Last but not least, a lost season is the perfect excuse for any franchise to delay tough decisions or to talk themselves into trying to make things work. With an imbalanced roster full of mixed and matched pieces, the Timberwolves, despite their accumulated talent, are going to struggle mightly again next season. The pains of those struggles, theoretically, could be enough to finally convince owner Glen Taylor to pull the plug on president David Kahn, a man who hasn't shown the ability to construct a team and outright wasted two second round draft picks on technical mistakes during the 2011 NBA Draft, by trading a hurt player (Jonny Flynn) and drafting someone who lied about his age (Tanguy Ngombo). A year without games, then, is a year without losses, which means another year for Kahn to preach patience and wiggle out of responsibility for this mess. The sooner Kahn is gone, the sooner this ship turns around. A lost season will make "sooner" feel like never.
OKLAHOMA CITY Thunder
While the Timberwolves need to get headed in the right direction, the Oklahoma City Thunder are already there. With the best designed roster in the league, two young All-Stars, an undisputed Northwest Division title and a Western Conference Finals appearance under their belt already, and a passionate fanbase that is guaranteed to provide 40+ home sellouts next season, the Thunder would happily start the season today. A lost season, then, would be a nightmare.
Name something, anything, and it's at risk for the Thunder. They lose the value of Russell Westbrook playing on a rookie deal. They lose the value of James Harden on a rookie deal. They lose the value of Serge Ibaka on a rookie deal. They lose one year of Kevin Durant's Hall of Fame playing career. They lose another season of playoff experience. They lose a very good chance at making a run at an NBA Finals. They lose a season of having their top eight players (Durant, Westbrook, Harden, Ibaka, Kendrick Perkins, Thabo Sefalosha, Nick Collison, Eric Maynor) all locked into affordable contracts. They lose the chemistry and momentum that goes with having an entire nucleus together for multiple years.
What's worse: they have nothing to gain from a work stoppage, other than perhaps the money that would come with increased revenue sharing. Without a single bad or untradeable contract on their books, there is no financial reason OKC would root for a year away from the game. In fact, any change to the Collective Bargaining Agreement that firms up the cap would make it more difficult for the Thunder to keep all this talent in house. That means they wouldn't get the chance to win now and their ability to win later could be compromised.
Usually, young teams that make a deep run through the playoffs can't wait to get back on the court for a second go-around. Multiply that feeling by about 10 and that's the situation facing OKC.
PORTLAND Trail Blazers
You might think the injury-plagued Trail Blazers would welcome some time off to lick their wounds and assess the damage, but missing an entire NBA season wouldn't necessarily be a good thing for this franchise. Really, it's a muddled picture.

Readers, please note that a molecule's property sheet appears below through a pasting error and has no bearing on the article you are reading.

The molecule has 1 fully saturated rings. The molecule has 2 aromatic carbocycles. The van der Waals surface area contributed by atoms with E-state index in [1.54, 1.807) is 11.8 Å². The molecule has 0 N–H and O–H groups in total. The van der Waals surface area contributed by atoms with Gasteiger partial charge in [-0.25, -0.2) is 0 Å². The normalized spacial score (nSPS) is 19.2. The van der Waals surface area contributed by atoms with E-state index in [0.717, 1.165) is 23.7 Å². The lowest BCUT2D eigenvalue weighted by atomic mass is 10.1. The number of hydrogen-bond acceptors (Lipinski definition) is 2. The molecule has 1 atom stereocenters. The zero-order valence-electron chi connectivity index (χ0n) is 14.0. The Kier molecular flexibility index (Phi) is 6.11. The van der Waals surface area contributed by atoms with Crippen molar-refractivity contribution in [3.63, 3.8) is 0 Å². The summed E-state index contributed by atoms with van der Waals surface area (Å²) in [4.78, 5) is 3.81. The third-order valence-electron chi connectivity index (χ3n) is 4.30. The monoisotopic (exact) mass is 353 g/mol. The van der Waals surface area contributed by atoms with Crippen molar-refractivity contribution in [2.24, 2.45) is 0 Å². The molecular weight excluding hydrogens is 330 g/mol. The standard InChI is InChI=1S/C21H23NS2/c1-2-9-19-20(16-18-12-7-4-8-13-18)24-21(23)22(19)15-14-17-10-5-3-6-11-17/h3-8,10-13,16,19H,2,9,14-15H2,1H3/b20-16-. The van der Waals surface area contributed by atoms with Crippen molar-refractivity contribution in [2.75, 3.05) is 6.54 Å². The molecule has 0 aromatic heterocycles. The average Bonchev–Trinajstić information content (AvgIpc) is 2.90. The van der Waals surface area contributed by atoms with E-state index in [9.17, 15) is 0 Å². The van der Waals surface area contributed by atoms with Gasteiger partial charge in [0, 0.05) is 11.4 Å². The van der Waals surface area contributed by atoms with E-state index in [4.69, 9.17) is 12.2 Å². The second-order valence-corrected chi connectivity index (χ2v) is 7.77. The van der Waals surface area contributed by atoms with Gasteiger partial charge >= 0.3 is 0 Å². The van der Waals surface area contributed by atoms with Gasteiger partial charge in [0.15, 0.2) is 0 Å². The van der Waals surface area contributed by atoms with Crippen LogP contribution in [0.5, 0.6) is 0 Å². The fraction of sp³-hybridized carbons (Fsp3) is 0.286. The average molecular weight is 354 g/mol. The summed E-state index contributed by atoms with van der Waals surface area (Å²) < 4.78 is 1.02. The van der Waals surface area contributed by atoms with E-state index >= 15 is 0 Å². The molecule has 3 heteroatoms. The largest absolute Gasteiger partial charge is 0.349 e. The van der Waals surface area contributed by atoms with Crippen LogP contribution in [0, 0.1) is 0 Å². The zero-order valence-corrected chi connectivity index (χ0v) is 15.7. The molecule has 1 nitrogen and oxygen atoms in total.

The main benefit is clear: the Blazers have a very difficult cap situation next season, thanks to a mini-max contract for guard Brandon Roy, who is apparently no longer capable of reaching his previous All-Star level of play. Saving the $15 million owed to Roy, as well as the $10.5 million owed to aging center Marcus Camby, would be a tempting proposition for most small-market owners. Money aside, saving the miles on Roy's knees wouldn't hurt either.
Blazers owner and Microsoft co-founder Paul Allen, however, has dealt with serious health problems in recent years and is clearly in spend-big, win-now mode. He would cut a check tomorrow for five times his team's total salary cap if it meant a shot at the NBA Finals, no questions asked. It's difficult to imagine a financial enticement that would make it worth Allen's while to take a year off.
Aside from Roy, the other big question is center Greg Oden. Missing an entire NBA season doesn't play in Oden's favor, as he hasn't taken the court for an NBA game since December 2009. A lost season means his layoff would extend nearly three full years to October 2012. That's a long, long time to be away from basketball. Complicating that further for the Blazers is the fact that Oden is a restricted free agent this summer. The Blazers would retain matching rights on Oden if a season was lost but they would be forced to offer him an extension without being able to see whether he recovers fully to be able to take the court and, more importantly, withstand injury once he's out there. Oden could command a mid-level type of offer on the open market, which would be a major investment for Portland, because the Blazers have already committed to nearly $80 million in salary for next season, with contracts to Roy, forwards LaMarcus Aldridge and Gerald Wallace and guard Wesley Matthews already on the books into the future. Without another center on their roster who is in their long-term plans, though, the Blazers wouldn't have a choice. They'd have to pay up. Given that situation, you want as much information as possible; a lost season would mean no information.